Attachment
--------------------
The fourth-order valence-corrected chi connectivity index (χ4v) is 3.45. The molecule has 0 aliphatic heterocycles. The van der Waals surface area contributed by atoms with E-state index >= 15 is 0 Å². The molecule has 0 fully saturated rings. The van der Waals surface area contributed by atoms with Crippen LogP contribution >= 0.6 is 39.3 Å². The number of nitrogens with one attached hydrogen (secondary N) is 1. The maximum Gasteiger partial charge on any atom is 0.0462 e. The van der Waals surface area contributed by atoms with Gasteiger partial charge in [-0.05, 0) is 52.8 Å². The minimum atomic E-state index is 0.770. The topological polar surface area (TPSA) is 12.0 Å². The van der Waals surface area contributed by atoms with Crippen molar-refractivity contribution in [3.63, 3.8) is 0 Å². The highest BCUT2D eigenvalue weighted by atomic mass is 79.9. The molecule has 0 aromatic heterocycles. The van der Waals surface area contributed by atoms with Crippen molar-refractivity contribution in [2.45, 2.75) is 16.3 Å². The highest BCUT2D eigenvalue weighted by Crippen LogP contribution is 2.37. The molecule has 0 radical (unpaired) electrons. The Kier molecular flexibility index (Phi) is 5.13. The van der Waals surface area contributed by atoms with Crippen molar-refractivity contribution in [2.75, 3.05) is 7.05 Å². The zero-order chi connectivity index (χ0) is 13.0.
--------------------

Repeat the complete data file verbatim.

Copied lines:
The fourth-order valence-corrected chi connectivity index (χ4v) is 3.45. The molecule has 0 aliphatic heterocycles. The van der Waals surface area contributed by atoms with E-state index >= 15 is 0 Å². The molecule has 0 fully saturated rings. The van der Waals surface area contributed by atoms with Crippen LogP contribution >= 0.6 is 39.3 Å². The number of nitrogens with one attached hydrogen (secondary N) is 1. The maximum Gasteiger partial charge on any atom is 0.0462 e. The van der Waals surface area contributed by atoms with Gasteiger partial charge in [-0.05, 0) is 52.8 Å². The minimum atomic E-state index is 0.770. The topological polar surface area (TPSA) is 12.0 Å². The van der Waals surface area contributed by atoms with Crippen molar-refractivity contribution in [3.63, 3.8) is 0 Å². The highest BCUT2D eigenvalue weighted by atomic mass is 79.9. The molecule has 0 aromatic heterocycles. The van der Waals surface area contributed by atoms with Crippen molar-refractivity contribution in [2.45, 2.75) is 16.3 Å². The highest BCUT2D eigenvalue weighted by Crippen LogP contribution is 2.37. The molecule has 0 radical (unpaired) electrons. The Kier molecular flexibility index (Phi) is 5.13. The van der Waals surface area contributed by atoms with Crippen molar-refractivity contribution in [2.75, 3.05) is 7.05 Å². The zero-order chi connectivity index (χ0) is 13.0.